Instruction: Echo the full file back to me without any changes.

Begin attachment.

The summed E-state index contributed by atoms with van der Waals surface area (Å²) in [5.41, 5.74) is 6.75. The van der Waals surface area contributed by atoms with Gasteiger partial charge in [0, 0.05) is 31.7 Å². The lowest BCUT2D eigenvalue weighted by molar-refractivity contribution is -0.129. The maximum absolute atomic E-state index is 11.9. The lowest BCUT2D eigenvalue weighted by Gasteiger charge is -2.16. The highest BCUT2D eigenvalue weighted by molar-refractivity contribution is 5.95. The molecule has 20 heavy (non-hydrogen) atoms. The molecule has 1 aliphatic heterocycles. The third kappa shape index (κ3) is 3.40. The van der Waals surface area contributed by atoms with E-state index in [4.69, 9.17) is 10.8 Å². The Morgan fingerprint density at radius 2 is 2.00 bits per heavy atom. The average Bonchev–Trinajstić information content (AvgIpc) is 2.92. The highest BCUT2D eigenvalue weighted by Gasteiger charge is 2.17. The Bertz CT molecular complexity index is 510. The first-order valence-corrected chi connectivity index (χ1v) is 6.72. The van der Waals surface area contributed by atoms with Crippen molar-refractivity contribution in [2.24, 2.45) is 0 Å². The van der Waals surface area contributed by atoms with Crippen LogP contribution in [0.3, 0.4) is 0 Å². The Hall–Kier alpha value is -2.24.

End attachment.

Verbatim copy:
The summed E-state index contributed by atoms with van der Waals surface area (Å²) in [5.41, 5.74) is 6.75. The van der Waals surface area contributed by atoms with Gasteiger partial charge in [0, 0.05) is 31.7 Å². The lowest BCUT2D eigenvalue weighted by molar-refractivity contribution is -0.129. The maximum absolute atomic E-state index is 11.9. The lowest BCUT2D eigenvalue weighted by Gasteiger charge is -2.16. The highest BCUT2D eigenvalue weighted by molar-refractivity contribution is 5.95. The molecule has 20 heavy (non-hydrogen) atoms. The molecule has 1 aliphatic heterocycles. The third kappa shape index (κ3) is 3.40. The van der Waals surface area contributed by atoms with E-state index in [4.69, 9.17) is 10.8 Å². The Morgan fingerprint density at radius 2 is 2.00 bits per heavy atom. The average Bonchev–Trinajstić information content (AvgIpc) is 2.92. The highest BCUT2D eigenvalue weighted by Gasteiger charge is 2.17. The Bertz CT molecular complexity index is 510. The first-order valence-corrected chi connectivity index (χ1v) is 6.72. The van der Waals surface area contributed by atoms with Crippen molar-refractivity contribution in [2.24, 2.45) is 0 Å². The van der Waals surface area contributed by atoms with Crippen LogP contribution in [0.3, 0.4) is 0 Å². The Hall–Kier alpha value is -2.24.